A new study has found that older people who have ever suffered moderate or severe head injuries
have twice the mortality rate compared to those who did not.
Researchers from the Perelman School of Medicine at the University of Pennsylvania, after 32 years of studying data from 13,000 people, found that people who had any type of head injury had a 2.21 times higher death rate than those who did not.
The participants were selected from four communities in Minnesota, Maryland, North Carolina and Mississippi with an average age of 54 years. 57 percent of the participants were women and 28 percent were black.
Those who had severe or multiple head injuries had a 2.87 higher mortality rate than those who did not have a head injury.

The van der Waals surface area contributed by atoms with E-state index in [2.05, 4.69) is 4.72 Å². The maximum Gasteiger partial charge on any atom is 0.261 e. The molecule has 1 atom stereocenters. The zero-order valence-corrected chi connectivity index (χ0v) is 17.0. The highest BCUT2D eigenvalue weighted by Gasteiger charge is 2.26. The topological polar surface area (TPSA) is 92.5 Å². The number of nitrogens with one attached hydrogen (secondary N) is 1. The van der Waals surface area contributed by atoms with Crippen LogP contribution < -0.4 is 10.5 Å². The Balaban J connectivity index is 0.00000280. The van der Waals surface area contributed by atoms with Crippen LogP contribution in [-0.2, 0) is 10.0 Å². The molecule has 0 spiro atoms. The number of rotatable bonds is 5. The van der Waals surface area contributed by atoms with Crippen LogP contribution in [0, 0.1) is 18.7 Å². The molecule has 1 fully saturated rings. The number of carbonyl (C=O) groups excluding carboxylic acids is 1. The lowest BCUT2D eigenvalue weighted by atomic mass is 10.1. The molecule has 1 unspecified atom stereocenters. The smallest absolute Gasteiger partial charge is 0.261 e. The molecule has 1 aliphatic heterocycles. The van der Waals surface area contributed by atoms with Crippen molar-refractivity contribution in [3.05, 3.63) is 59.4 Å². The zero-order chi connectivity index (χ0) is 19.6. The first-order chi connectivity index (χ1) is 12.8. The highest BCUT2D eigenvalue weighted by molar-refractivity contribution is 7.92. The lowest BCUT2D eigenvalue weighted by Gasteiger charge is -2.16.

Head injuries (usually caused by a car collision, accidental fall, or sports) are also associated with long-term health problems. These problems include disability, epilepsy, dementia, and stroke.
According to the report, the results of the research illustrate the importance of a public health strategy to reduce morbidity and mortality through prevention of head injury and immediate medical attention.